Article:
Lobster, the king of the Crustacean family, is enjoyed around the world.

The most popular variety in the United States is the Maine lobster, or American lobster which is found off the Atlantic coast of the northern United States and Canada. Spiny lobsters – also known as rock lobsters -are found in the waters off Florida, Southern California, Mexico, Australia, New Zealand and South Africa.

Because spiny lobsters have no claws, the edible portion of this lobster is its tail.

In addition to being a delicacy, lobster provides an excellent source of protein, magnesium, zinc, selenium, vitamin B12 and niacin, plus a good source of calcium, iron, potassium and vitamin B6.

ECO-TIP: Ocean’s Alive lists California spiny lobster and the U.S. Carribean Spiny Lobster as “Eco-Best”; Maine Lobster is rated as “Eco-OK”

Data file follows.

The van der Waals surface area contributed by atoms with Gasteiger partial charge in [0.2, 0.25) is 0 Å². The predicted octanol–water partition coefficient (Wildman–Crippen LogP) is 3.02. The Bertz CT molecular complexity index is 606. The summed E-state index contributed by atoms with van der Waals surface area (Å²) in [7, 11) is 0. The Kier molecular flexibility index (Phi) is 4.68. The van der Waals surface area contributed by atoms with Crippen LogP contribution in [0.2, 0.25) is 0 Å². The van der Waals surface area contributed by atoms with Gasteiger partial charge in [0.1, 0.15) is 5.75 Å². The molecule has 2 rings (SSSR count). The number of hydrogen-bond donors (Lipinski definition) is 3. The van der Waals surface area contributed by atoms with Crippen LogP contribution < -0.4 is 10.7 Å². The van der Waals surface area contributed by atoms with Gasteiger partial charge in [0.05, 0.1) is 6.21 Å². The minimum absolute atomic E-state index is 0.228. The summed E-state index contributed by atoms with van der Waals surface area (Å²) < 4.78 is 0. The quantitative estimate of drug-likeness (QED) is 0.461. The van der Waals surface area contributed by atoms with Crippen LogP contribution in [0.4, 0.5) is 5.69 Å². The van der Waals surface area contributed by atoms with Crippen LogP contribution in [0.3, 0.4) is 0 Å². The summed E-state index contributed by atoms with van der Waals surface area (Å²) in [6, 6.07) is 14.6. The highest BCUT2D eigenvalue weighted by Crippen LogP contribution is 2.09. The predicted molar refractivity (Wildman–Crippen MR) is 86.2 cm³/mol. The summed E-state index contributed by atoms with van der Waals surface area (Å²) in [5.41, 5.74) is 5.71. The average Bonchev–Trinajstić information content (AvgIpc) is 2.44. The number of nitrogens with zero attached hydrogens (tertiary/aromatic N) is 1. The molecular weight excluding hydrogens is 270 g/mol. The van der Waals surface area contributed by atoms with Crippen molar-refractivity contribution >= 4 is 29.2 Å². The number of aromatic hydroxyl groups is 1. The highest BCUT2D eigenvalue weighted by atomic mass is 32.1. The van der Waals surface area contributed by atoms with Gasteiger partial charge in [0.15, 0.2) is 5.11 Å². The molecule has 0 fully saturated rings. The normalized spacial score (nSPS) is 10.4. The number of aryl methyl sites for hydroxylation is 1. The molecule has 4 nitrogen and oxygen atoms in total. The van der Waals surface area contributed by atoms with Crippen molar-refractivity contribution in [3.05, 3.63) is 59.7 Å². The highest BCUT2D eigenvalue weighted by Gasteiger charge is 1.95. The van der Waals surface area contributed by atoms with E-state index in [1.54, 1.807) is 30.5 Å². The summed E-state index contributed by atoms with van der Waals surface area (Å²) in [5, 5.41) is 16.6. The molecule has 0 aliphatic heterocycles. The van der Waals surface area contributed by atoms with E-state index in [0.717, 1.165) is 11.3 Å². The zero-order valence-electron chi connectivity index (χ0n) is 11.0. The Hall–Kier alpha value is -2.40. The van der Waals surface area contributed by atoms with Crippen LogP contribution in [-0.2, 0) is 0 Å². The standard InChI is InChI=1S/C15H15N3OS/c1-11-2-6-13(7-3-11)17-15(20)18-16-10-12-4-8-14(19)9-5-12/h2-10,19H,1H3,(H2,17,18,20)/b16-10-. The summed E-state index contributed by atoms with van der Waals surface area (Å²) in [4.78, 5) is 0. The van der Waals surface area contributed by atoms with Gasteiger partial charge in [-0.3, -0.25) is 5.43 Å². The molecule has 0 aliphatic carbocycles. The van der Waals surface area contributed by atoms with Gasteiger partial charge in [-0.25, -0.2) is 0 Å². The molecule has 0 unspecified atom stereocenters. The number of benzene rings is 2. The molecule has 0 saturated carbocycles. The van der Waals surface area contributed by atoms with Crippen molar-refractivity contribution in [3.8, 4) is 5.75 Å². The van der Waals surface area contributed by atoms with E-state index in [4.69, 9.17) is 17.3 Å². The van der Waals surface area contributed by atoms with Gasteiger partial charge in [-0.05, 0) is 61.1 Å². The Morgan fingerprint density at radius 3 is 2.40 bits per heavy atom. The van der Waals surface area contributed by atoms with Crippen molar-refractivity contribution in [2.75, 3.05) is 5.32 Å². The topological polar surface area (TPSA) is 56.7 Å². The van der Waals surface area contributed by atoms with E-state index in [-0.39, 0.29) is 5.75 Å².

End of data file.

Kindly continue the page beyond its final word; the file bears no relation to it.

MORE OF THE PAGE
Selecting and Storing Lobster

Fresh lobsters are available year-round. Make certain that lobster is alive when you buy it; bacteria form quickly in a dead lobster. A good test is to pick the lobster up - if the tail curls it's alive. Prepare the lobster the same day you purchase it. Whole lobsters and chunk lobster meat are also sold canned or flash frozen.

Preferences: No Fish, No Red Meat, No Pork, No Eggs, No Gluten, No Nuts, No Seeds, No Soy, No Dairy, No Poultry, No Corn, No Yeast, No Peanuts, No Molds, No Tubers, No Citrus, No Nightshade, No Legumes, No Grains,

About The Author

Kelley Herring, founder of Healing Gourmet, is a natural nutrition enthusiast with a background in biochemistry. Her passion is educating on how foods promote health and protect against disease and creating simple and delicious recipes for vibrant health and enjoyment.

Kelley Herring – who has written posts on Healing Gourmet.

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